"5-15 Reports: Communication for Dispersed Organizations"
By Joyce Wycoff

Flextime...telecommuting...field offices...home offices...shift work...project teams: these trends bring major benefits in flexibility, innovation and improved effectiveness to organizations. However, they also carry a definite side effect: the destruction of traditional communication channels. Something as simple as routine staff meetings can become almost impossible to schedule and one hundred percent attendance seems to be a thing of the past.

Flattened hierarchies have increased the autonomy and responsibility of individuals making accurate, timely information more critical while current work trends have made communication of that information more difficult. So, how do we manage communication in an organization where people work different hours in different places, often in different time zones?

There's a lot of high-tech answers to this question but Jerry McNellis, CEO of The McNellis Group, uses a low- tech approach that has worked well for his team of 12 who are scattered around the country. Jerry is a story- boarding specialist who has developed a problem solving and planning process he calls Compression Planningtm. Most of his team of trainers and facilitators have home offices and spend the bulk of their time at client facilities.

About nine years ago, Jerry adopted a process known as 5-15 Reports invented by Yvon Chouinard, CEO of Patagonia, and described in Growing a Business by Paul Hawken. The idea is that every week everyone submits a report that takes no more than 15 minutes to write or 5 minutes to read. The process as described by Hawken has three parts:

  • a simple description of what the person did during the week

  • a blunt description of the person's morale and the morale they see around them

  • one idea that will improve the person's job, department, or company.
After using this process for awhile, Jerry dropped the third part of the report as it seemed to be eliciting more game playing than useful ideas, but uses the basic process as the communication backbone of his organization. "In an organization where we're dispersed, this process is really helpful," states McNellis. "I get a lot of feedback from our field staff about how they feel more connected and more a part of the company.

"We do the reports once a week for full-timers and once a month for part-timers and consultants. They are due by Monday noon and, since we have a relatively small group, everyone receives a copy of each report. We also send them to our key linkages, joint ventures and special clients as a way of staying in touch."

The 5-15 reports talk about what's going on with specific clients, proposals that are being written, sessions that go especially well, problems that come up, new projects, etc. They provide a forum for bragging, commiserating, asking for help, suggesting ideas, venting irritation and passing along information of general interest.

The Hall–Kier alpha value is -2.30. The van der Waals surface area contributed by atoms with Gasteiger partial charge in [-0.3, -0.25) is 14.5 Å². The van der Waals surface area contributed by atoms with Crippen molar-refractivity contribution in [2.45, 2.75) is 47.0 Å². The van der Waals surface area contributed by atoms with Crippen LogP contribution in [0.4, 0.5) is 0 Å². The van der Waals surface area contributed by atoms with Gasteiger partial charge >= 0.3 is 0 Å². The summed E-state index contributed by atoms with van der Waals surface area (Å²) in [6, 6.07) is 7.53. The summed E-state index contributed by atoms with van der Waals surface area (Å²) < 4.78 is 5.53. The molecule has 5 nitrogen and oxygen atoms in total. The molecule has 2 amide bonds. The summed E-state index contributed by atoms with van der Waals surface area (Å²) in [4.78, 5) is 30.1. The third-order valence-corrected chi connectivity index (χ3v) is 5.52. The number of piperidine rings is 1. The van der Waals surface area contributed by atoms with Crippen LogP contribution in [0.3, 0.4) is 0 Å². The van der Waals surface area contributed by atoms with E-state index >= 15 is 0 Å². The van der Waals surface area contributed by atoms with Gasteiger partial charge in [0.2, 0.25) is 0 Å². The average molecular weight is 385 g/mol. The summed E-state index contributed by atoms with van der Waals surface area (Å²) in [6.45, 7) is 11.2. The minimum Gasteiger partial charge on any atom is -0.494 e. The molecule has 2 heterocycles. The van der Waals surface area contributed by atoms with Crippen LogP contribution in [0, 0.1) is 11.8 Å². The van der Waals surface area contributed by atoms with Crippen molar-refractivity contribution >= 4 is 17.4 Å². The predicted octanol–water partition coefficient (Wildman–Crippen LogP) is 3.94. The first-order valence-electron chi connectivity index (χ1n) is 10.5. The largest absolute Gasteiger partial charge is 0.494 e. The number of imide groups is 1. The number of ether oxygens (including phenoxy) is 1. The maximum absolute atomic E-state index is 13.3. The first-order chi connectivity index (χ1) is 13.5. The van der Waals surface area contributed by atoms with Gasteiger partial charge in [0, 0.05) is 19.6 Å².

However, the reports are also an important way of staying connected on a personal level. Information that would normally be transferred in cafeterias, passing in the hall or at the water cooler is often lost when people are no longer in frequent contact. In a dispersed organization, this lost contact can lead to isolation and a loss of connection with the organization and the group vision.

A very important part of the reports written by The McNellis Group revolves around personal issues such as children, births, deaths, weddings, graduations, vacations, health, etc. Because the reports are written every week and everyone reads them, there's a constant reinforcement of the group connection and a continuity to important information and human events.

McNellis states, "Over the years we've only been able to get together as a group once because of the difficulty of meshing everyone's schedules, so this report process has become critical to our sharing information and working together. For us, getting together not only means a lot of out of pocket expense, it means losing billable time, so it's critical that we be able to communicate effectively without physically getting together.

"While the reports are designed for information that is of general interest," McNellis continues, "it's not unusual for the reports to stimulate further conversations between individuals. I read the report intently, especially around the issue of morale and often make notes on the reports responding to certain items and send them back to the originator, which makes a very fast and effective feedback loop."

Creating an Information Democracy

One result of the continued use of these reports is a democratization of information. Since all reports go to everyone in the organization, the information flows equally to each person. There's a growing knowledge base that is shared by every member of the organization -- a knowledge base that affects countless decisions and prioritizations. In this democratic flow of information, no one feels left out, socially or organizationally. Everyone has a chance to talk about what they're doing, whether it's working with a major client or setting up a new filing system -- everyone's role is valued.

While larger organizations might not be able to have reports copied to everyone, it's clear that this process builds a strong bond of communication and information and can be used by any group that has difficulty getting together often enough to keep current on organizational information and personal activities.

Joyce Wycoff is the Co-founder of the InnovationNetwork and can be reached at staff@innovationnetwork.biz.

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